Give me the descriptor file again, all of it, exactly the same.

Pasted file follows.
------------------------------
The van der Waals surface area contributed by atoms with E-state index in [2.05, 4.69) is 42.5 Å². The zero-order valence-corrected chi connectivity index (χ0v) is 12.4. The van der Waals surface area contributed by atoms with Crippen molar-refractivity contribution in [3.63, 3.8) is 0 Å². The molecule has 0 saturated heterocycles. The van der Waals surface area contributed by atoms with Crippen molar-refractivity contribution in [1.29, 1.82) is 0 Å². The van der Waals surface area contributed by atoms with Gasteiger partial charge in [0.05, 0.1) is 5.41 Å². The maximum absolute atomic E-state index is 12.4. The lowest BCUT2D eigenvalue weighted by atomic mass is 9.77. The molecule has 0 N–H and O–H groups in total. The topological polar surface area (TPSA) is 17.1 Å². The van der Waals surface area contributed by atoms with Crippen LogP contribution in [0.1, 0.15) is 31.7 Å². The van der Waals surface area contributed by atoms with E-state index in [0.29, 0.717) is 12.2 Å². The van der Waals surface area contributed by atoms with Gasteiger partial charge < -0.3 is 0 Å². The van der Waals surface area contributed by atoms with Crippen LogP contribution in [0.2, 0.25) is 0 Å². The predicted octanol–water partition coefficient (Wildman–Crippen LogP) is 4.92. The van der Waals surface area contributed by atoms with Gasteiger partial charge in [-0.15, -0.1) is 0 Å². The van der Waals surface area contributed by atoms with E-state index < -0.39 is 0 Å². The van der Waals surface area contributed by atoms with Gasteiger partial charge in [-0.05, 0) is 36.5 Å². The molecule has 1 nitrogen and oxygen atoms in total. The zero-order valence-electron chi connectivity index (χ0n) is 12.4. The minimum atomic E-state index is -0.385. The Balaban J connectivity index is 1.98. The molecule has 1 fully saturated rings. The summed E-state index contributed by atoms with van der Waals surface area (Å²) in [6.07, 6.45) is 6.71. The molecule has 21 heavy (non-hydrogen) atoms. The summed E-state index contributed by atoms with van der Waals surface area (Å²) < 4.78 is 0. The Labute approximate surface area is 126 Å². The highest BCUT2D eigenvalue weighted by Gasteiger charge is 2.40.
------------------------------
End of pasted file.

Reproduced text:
The van der Waals surface area contributed by atoms with E-state index in [2.05, 4.69) is 42.5 Å². The zero-order valence-corrected chi connectivity index (χ0v) is 12.4. The van der Waals surface area contributed by atoms with Crippen molar-refractivity contribution in [3.63, 3.8) is 0 Å². The molecule has 0 saturated heterocycles. The van der Waals surface area contributed by atoms with Crippen molar-refractivity contribution in [1.29, 1.82) is 0 Å². The van der Waals surface area contributed by atoms with Gasteiger partial charge in [0.05, 0.1) is 5.41 Å². The maximum absolute atomic E-state index is 12.4. The lowest BCUT2D eigenvalue weighted by atomic mass is 9.77. The molecule has 0 N–H and O–H groups in total. The topological polar surface area (TPSA) is 17.1 Å². The van der Waals surface area contributed by atoms with Crippen LogP contribution in [0.1, 0.15) is 31.7 Å². The van der Waals surface area contributed by atoms with E-state index in [0.29, 0.717) is 12.2 Å². The van der Waals surface area contributed by atoms with Gasteiger partial charge < -0.3 is 0 Å². The van der Waals surface area contributed by atoms with Crippen LogP contribution in [0.2, 0.25) is 0 Å². The predicted octanol–water partition coefficient (Wildman–Crippen LogP) is 4.92. The van der Waals surface area contributed by atoms with Gasteiger partial charge in [-0.15, -0.1) is 0 Å². The van der Waals surface area contributed by atoms with E-state index < -0.39 is 0 Å². The van der Waals surface area contributed by atoms with Gasteiger partial charge in [-0.05, 0) is 36.5 Å². The molecule has 1 nitrogen and oxygen atoms in total. The zero-order valence-electron chi connectivity index (χ0n) is 12.4. The minimum atomic E-state index is -0.385. The Balaban J connectivity index is 1.98. The molecule has 1 fully saturated rings. The summed E-state index contributed by atoms with van der Waals surface area (Å²) in [6.07, 6.45) is 6.71. The molecule has 21 heavy (non-hydrogen) atoms. The summed E-state index contributed by atoms with van der Waals surface area (Å²) < 4.78 is 0. The Labute approximate surface area is 126 Å². The highest BCUT2D eigenvalue weighted by Gasteiger charge is 2.40.